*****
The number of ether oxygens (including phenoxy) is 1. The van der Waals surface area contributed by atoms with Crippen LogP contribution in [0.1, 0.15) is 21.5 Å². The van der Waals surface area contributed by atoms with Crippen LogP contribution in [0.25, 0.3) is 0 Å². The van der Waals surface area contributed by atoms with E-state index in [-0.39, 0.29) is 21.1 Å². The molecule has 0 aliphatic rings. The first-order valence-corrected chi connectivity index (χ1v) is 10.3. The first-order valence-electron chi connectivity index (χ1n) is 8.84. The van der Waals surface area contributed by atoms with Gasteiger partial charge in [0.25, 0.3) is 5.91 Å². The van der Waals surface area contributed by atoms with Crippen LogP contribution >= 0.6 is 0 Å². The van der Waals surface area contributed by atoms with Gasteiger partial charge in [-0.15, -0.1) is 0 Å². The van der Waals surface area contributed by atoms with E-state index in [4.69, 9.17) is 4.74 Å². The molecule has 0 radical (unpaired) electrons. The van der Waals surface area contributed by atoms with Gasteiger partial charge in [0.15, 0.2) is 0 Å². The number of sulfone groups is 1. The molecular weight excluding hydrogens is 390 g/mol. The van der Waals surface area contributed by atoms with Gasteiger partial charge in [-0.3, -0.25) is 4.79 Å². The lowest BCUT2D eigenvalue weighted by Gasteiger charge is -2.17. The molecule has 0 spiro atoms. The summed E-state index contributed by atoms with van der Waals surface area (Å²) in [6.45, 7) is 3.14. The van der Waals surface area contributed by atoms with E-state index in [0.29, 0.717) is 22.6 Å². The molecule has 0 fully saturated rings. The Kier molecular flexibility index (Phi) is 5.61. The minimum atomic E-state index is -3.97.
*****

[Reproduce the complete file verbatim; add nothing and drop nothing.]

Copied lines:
The number of ether oxygens (including phenoxy) is 1. The van der Waals surface area contributed by atoms with Crippen LogP contribution in [0.1, 0.15) is 21.5 Å². The van der Waals surface area contributed by atoms with Crippen LogP contribution in [0.25, 0.3) is 0 Å². The van der Waals surface area contributed by atoms with E-state index in [-0.39, 0.29) is 21.1 Å². The molecule has 0 aliphatic rings. The first-order valence-corrected chi connectivity index (χ1v) is 10.3. The first-order valence-electron chi connectivity index (χ1n) is 8.84. The van der Waals surface area contributed by atoms with Gasteiger partial charge in [0.25, 0.3) is 5.91 Å². The van der Waals surface area contributed by atoms with Crippen LogP contribution >= 0.6 is 0 Å². The van der Waals surface area contributed by atoms with Gasteiger partial charge in [-0.15, -0.1) is 0 Å². The van der Waals surface area contributed by atoms with E-state index in [4.69, 9.17) is 4.74 Å². The molecule has 0 radical (unpaired) electrons. The van der Waals surface area contributed by atoms with Gasteiger partial charge in [0.15, 0.2) is 0 Å². The number of sulfone groups is 1. The molecular weight excluding hydrogens is 390 g/mol. The van der Waals surface area contributed by atoms with Gasteiger partial charge in [-0.3, -0.25) is 4.79 Å². The lowest BCUT2D eigenvalue weighted by Gasteiger charge is -2.17. The molecule has 0 spiro atoms. The summed E-state index contributed by atoms with van der Waals surface area (Å²) in [6.45, 7) is 3.14. The van der Waals surface area contributed by atoms with E-state index in [0.29, 0.717) is 22.6 Å². The molecule has 0 fully saturated rings. The Kier molecular flexibility index (Phi) is 5.61. The minimum atomic E-state index is -3.97.